Scelzi's hit list includes second U.S. Nationals win INDIANAPOLIS (Aug. 25, 2003) - Winning the U.S. Nationals for an NHRA POWERade Drag Racing Series driver is akin to a driver named Unser winning the Indy 500 or Jeff Gordon the Daytona 500....
Scelzi's hit list includes second U.S. Nationals win
INDIANAPOLIS (Aug. 25, 2003) - Winning the U.S. Nationals for an NHRA POWERade Drag Racing Series driver is akin to a driver named Unser winning the Indy 500 or Jeff Gordon the Daytona 500. It's huge. And now that Gary Scelzi has his first NHRA Fuel Funny Car season win under his belt in his Oakley Dodge Stratus, and one U.S. Nationals victory already in Top Fuel (in 1998), he's aiming for a second "Wally" at this prestigious event this weekend.
"It's the biggest race of the year and everyone brings all their bullets and all their guns a-blazing," says the Fresno, Calif., resident who also has 25 Top Fuel victories on his racing resume. "When you go through this field it doesn't matter where you qualify. If you get through this field on Monday you've accomplished something."
Winning one U.S. Nationals title is a crowning achievement. Not many drivers can claim they have done that, but to notch a second one would earn you entry into an elite group. "This would be a big one," says Scelzi, the fastest Funny Car driver on the planet, with his 328.06 mph national record he set in Joliet this year.
"If you don't win any races all year long and you win the U.S. Nationals this is the one that you want to win. It's an old race, it's a prestigious race. It has so much meaning and so much history behind it. As soon as you pull into the gates on Thursday night the hair stands up on your arms. This is the one. If you've got anything for them, this is the place to show it."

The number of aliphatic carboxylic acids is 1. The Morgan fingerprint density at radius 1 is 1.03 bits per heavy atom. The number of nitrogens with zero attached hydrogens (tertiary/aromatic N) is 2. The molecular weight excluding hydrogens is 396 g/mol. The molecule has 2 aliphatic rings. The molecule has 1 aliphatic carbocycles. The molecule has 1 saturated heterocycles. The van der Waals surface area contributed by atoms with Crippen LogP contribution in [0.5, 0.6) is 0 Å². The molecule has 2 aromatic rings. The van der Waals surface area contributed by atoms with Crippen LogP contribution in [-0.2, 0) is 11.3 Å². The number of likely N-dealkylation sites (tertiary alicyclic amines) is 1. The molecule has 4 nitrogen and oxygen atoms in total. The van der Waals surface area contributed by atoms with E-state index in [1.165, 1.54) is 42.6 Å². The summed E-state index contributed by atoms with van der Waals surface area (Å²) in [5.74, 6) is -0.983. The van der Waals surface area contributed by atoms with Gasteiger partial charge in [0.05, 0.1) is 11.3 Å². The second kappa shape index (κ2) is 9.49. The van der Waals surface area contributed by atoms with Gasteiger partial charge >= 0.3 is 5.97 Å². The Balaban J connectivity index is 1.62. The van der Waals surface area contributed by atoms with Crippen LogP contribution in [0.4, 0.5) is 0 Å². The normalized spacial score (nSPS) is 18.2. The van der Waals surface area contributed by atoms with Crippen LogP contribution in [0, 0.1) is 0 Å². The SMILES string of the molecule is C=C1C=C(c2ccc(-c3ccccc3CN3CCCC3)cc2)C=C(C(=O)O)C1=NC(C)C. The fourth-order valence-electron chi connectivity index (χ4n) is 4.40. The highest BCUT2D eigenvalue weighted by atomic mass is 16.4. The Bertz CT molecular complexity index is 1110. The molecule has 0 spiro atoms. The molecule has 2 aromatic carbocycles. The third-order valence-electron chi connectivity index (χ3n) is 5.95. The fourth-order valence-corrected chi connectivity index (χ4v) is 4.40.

An NHRA-sponsored testing session was held on the Indianapolis Raceway Park quarter-mile last week in preparation for this weekend's event, where Scelzi, eighth in Funny Car point standings, posted a healthy 4.823/318.02 pass, an encouraging result. Weather at this time of year, however, is still an issue.
"We feel that we're pretty good," he says. "But we're still a little shaky in hot weather. So who knows what kind of weather we're going to have this coming weekend. But we've learned a lot of things over the test session in Chicago and over the test session in Indy. It was 90-95 degrees and we learned a lot of things. If the weather is cool I think we can swing the bat just as hard as anybody. If it's hot I'm not sure what combination we're going to go with. We're going to try the new combination and if it doesn't work on Saturday on the 3:30 p.m. session then we're going to go back to the tried-and-true setup on Sunday, and get a couple of runs in the daylight."